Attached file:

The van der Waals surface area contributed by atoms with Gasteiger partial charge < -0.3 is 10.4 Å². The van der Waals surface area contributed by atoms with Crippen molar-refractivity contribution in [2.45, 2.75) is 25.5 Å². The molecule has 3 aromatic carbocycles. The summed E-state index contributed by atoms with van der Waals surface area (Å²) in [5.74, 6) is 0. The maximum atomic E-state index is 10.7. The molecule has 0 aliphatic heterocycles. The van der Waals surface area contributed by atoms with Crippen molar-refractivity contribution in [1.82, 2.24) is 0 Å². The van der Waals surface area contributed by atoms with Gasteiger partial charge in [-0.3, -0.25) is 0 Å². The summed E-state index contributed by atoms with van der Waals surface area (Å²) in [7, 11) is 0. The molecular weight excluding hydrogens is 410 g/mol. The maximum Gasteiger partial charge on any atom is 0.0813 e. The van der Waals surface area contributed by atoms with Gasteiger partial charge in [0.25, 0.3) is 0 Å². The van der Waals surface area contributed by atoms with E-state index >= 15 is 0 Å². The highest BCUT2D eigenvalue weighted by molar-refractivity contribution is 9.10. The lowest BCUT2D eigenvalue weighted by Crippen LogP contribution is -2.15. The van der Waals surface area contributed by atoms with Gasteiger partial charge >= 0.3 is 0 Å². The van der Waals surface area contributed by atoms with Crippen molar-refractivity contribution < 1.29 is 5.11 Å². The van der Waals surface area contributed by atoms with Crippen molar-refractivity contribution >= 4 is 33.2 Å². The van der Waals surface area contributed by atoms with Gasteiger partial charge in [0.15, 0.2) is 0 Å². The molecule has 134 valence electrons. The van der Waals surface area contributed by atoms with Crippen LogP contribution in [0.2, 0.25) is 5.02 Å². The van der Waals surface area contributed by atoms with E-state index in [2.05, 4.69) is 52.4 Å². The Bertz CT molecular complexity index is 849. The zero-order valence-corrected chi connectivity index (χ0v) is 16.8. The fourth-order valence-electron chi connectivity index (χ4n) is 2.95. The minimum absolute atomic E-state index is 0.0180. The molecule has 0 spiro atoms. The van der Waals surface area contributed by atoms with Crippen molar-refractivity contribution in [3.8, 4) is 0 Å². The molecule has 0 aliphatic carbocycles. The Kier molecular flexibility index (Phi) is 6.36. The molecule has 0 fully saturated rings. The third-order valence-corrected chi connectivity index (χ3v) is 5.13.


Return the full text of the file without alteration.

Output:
The van der Waals surface area contributed by atoms with Gasteiger partial charge < -0.3 is 10.4 Å². The van der Waals surface area contributed by atoms with Crippen molar-refractivity contribution in [2.45, 2.75) is 25.5 Å². The molecule has 3 aromatic carbocycles. The summed E-state index contributed by atoms with van der Waals surface area (Å²) in [5.74, 6) is 0. The maximum atomic E-state index is 10.7. The molecule has 0 aliphatic heterocycles. The van der Waals surface area contributed by atoms with Crippen molar-refractivity contribution in [1.82, 2.24) is 0 Å². The van der Waals surface area contributed by atoms with Gasteiger partial charge in [-0.3, -0.25) is 0 Å². The summed E-state index contributed by atoms with van der Waals surface area (Å²) in [7, 11) is 0. The molecular weight excluding hydrogens is 410 g/mol. The maximum Gasteiger partial charge on any atom is 0.0813 e. The van der Waals surface area contributed by atoms with Gasteiger partial charge in [0.25, 0.3) is 0 Å². The van der Waals surface area contributed by atoms with E-state index >= 15 is 0 Å². The highest BCUT2D eigenvalue weighted by molar-refractivity contribution is 9.10. The lowest BCUT2D eigenvalue weighted by Crippen LogP contribution is -2.15. The van der Waals surface area contributed by atoms with Gasteiger partial charge >= 0.3 is 0 Å². The van der Waals surface area contributed by atoms with Crippen molar-refractivity contribution < 1.29 is 5.11 Å². The van der Waals surface area contributed by atoms with Crippen molar-refractivity contribution >= 4 is 33.2 Å². The van der Waals surface area contributed by atoms with Gasteiger partial charge in [0.15, 0.2) is 0 Å². The molecule has 134 valence electrons. The van der Waals surface area contributed by atoms with Crippen LogP contribution in [0.2, 0.25) is 5.02 Å². The van der Waals surface area contributed by atoms with E-state index in [2.05, 4.69) is 52.4 Å². The Bertz CT molecular complexity index is 849. The zero-order valence-corrected chi connectivity index (χ0v) is 16.8. The fourth-order valence-electron chi connectivity index (χ4n) is 2.95. The minimum absolute atomic E-state index is 0.0180. The molecule has 0 spiro atoms. The van der Waals surface area contributed by atoms with Crippen molar-refractivity contribution in [3.8, 4) is 0 Å². The molecule has 0 aliphatic carbocycles. The Kier molecular flexibility index (Phi) is 6.36. The molecule has 0 fully saturated rings. The third-order valence-corrected chi connectivity index (χ3v) is 5.13.